Our whole family met near Durango, Colorado, and spent about a week exploring and having fun. I took roughly 8 million photos, and while I’ve thinned them out considerably, if you want to peruse this blog, you may want to put on your speed reading spectacles.
Headquarters was a rented home in Bayfield. We regularly saw deer outside, and the deer inside played very well together!
Dayna and I share a birthday, and Cherryl is only a day behind, so we have group birthday parties!
Two lakes are fairly close to the house… Vallecito and Lemon Reservoirs. We chose Lemon, since it seemed less crowded and quieter. Our goal was to play on the water until time for our picnic lunch. The water level is down so far, the lake is a quarter mile from the normal shoreline! We took all our gear out there anyway, and had some fun, till the lightning arrived and forced us out.
You can see how far down the water has fallen!
We thought perhaps we could still have a picnic before the storm hit, but then wisely decided not to push our luck. Lunch was better inside a dry house…
Mesa Verde National Park
Mesa Verde is the site of many Ancestral Pueblo people, who lived on the mesas and in the cliff areas for about 700 years.
A bit of walking is required to see the more interesting ruins.
The mesa top suffered wildfire damage, and unlike most forests I’ve seen with similar damage, there seem to be no new trees growing.
Views from the walkways were awesome.
It’s hard to imagine what it would be like to live in this harsh terrain, with difficult access and not terribly comfortable homes!
Dayna filled out a little book, supplied by the park service, about what she was seeing and experiencing at Mesa Verde. She then got up the nerve to have her work reviewed by a ranger, and after a short interview, she was awarded a Junior Ranger badge! So cool! Good work, Dayna!
Floating the Animas River
Our first water outing ended pretty quickly, and so we had high hopes our next one would be a bit longer. We decided to float the animas river, basically right through Durango. We made up quite a flotilla, with our kayak, Seery’s stand-up paddle boards, and some inflatables from the rental house.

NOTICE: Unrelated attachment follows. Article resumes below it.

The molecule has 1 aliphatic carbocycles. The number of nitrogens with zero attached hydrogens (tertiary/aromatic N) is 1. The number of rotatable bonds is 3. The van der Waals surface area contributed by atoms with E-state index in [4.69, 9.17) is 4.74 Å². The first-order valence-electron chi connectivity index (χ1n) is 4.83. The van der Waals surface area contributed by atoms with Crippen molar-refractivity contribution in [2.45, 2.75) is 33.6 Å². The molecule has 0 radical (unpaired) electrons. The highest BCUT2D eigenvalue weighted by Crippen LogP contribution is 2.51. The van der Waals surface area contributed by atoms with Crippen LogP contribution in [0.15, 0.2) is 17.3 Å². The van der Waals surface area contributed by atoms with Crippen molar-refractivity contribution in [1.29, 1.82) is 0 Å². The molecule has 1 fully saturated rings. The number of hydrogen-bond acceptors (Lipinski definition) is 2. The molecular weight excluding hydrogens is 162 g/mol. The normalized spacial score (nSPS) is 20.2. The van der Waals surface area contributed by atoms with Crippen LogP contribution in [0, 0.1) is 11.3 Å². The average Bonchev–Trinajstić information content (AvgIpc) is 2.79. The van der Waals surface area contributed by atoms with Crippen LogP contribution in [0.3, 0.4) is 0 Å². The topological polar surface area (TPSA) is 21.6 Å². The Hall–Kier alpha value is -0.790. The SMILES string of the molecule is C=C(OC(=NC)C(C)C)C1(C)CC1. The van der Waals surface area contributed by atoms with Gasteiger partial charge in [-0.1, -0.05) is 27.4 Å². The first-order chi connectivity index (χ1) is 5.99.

Becky has this float thing figured out!
Towards the end of our float, Kevin’s tube was noticeably leaking air. We were wondering if we’d have to rescue him by letting him join us on the kayak, but he made it without needing any assistance.
The last couple hundred yards got a little too adventurous for inner tube travel, but we all survived. With only a few minutes of rain, we really had a great day.
Doing Downtown Durango
Durango is a quaint old town, with interesting architecture and lots of flowers!
While strolling through town, we noticed several Lego sculptures on buildings’ walls. I didn’t try to photograph them, till I saw a guy taking pictures of one of them. From his proud demeanor, I guessed it was the Lego art’s creator. Sure enough, he was the Mad Lego Bomber of Durango! What began as something like harmless and whimsical graffiti has become a “thing.” He has been given grants from the city to continue his art, and is often given Lego blocks from the town’s children. I talked with him for just a minute, and soon he was gone… in a car with a few attached Lego adornments .
Durango is perhaps most famous today for its narrow gauge railroad. The Durango & Silverton train runs between those two towns, along the Animas River, and through some amazingly beautiful scenery. Its a bit long for little grandkids, so we saved that adventure for a later date. But if you’re looking for a great view from an 1880’s perspective, it can’t be beat!